To what extent did Elizabeth control her government?
To successfully answer this question there are two main aspects off government to consider, her Parliament and her ministers. It can be argued that Elizabeth successfully controlled both her Parliament and her ministers, and I would agree with this. I would also argue however that whilst she was somewhat successful she also lost control at times such as when parliaments formed â€˜factions or Essex's revolt. MacCaffrey supports this view saying â€œ For the most part, she was extremely successful; however it has to be acknowledged that the start and end of her reign was weak in terms of dealing with parliamentâ€
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I would say that from this is is obvious that her control over parliament was successful due to her equally successful ability to utilise the powers she had been granted as the monarch.
It could also be said however that she was unsuccessful to an extent. Elizabeth experienced many problems (particularly at the beginning and end of her reign) with â€˜factionsâ€™ within government. The main culprits were Catholic bishops and Protestants in the commons. She was inexperienced with dealing with matters such as this, and did not know how to control people with such radically different ideas to her. Patronage enabled MPâ€™s to slowly rise through the ranks to become more favourable with the Queen. It allowed strict control whilst maintaining a happy Parliament. MacCaffrey however states that â€œElizabeth kept a firm and economical hand on patronage.â€ This shows that this again, was in general, solely controlled by Elizabeth, showing that her success was due to her, not other ministers to support this view - Elizabeth was granted many of the things she requested by parliament, including a subsidy in 1576, and a strengthening of all Catholic laws in 1571. This shows a fully functioning relationship well into her reign suggesting that she had successfully controlled parliament at least up until the 1580â€™s.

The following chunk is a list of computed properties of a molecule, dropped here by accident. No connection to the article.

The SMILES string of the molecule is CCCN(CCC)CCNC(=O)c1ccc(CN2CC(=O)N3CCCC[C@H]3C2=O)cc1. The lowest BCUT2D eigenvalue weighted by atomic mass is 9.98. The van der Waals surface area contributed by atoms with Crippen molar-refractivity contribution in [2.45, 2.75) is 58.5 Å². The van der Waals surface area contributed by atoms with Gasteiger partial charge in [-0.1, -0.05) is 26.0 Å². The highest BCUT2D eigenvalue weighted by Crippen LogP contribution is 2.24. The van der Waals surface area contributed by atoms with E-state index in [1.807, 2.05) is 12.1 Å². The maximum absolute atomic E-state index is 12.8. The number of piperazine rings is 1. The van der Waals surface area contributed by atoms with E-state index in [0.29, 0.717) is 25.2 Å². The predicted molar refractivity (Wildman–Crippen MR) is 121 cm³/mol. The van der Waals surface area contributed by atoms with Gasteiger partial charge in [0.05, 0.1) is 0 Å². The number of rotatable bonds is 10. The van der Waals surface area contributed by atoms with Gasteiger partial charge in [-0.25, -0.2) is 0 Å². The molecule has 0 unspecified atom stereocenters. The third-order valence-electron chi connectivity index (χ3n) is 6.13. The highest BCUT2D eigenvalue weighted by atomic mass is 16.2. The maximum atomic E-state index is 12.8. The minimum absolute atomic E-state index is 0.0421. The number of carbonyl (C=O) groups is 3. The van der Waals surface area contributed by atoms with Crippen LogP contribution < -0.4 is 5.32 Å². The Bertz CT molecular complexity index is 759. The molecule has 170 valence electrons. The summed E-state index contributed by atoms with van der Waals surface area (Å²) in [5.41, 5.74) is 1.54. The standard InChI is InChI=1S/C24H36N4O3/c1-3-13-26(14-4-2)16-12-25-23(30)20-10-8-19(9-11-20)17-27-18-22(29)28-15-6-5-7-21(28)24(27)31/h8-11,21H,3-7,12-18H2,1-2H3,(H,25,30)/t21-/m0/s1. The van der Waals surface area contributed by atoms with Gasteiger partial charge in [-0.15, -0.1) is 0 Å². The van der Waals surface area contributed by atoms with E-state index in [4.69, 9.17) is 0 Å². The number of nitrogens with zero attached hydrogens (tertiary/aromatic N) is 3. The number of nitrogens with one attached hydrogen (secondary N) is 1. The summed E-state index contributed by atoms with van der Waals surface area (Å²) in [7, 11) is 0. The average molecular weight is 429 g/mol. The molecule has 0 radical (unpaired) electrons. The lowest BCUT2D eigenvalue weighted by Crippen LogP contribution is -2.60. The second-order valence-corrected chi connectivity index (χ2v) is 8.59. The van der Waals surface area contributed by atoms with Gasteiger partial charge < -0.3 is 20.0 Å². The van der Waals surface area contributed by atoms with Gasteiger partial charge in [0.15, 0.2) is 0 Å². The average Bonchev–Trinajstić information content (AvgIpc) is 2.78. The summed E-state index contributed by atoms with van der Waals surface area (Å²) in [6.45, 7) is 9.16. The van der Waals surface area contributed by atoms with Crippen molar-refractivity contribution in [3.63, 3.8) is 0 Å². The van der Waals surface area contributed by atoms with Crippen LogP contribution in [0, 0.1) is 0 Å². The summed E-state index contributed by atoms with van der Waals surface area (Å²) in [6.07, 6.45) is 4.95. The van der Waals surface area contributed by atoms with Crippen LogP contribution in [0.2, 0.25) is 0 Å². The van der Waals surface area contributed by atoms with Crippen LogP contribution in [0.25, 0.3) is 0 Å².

Many have refuted this however and would say that parliament changed throughout the reign. A.F.Pollard and John Neale claim that parliament grew away from Elizabeth with time. This is because many MPs stood up against the norm, speaking for more freedom and similar ideas. The fact that the amount doing so increased throughout the reign suggests that although Elizabeth many have been in control at the start of the reign, this control certainly lapsed.
I believe there is no doubt that Elizabeth was extremely successful in controlling parliament. There were moments where she proved inexperience, however the vast quantity of methods she employed to control her MPâ€™s such as pleasing them through patronage, or punishing them through various sanctions proves her success.
When it comes to her ministers it can be said that she was well served until the death of Burghley in 1598. Although the two did have some issues. She also experienced trouble exercising her control over he ministers I the seconds half of her reign as her old trusted councillors stated dying and new inexperienced ones took over.
William Cecil or Lord Burghley is known for being one of the Queens most faithful and willing advisors on the council. John Guy has stated that often Burghley served as the principal force behind the initiatives to force Elizabeth to marry or declare a successor, for example after her illness with smallpox in 1566. Indeed in this was he could be seen as her main opponent but he did have both hers and the country's best interest at heart. He was generally sympathetic with Protestant views and his cautious views echoed those of Elizabeth, in...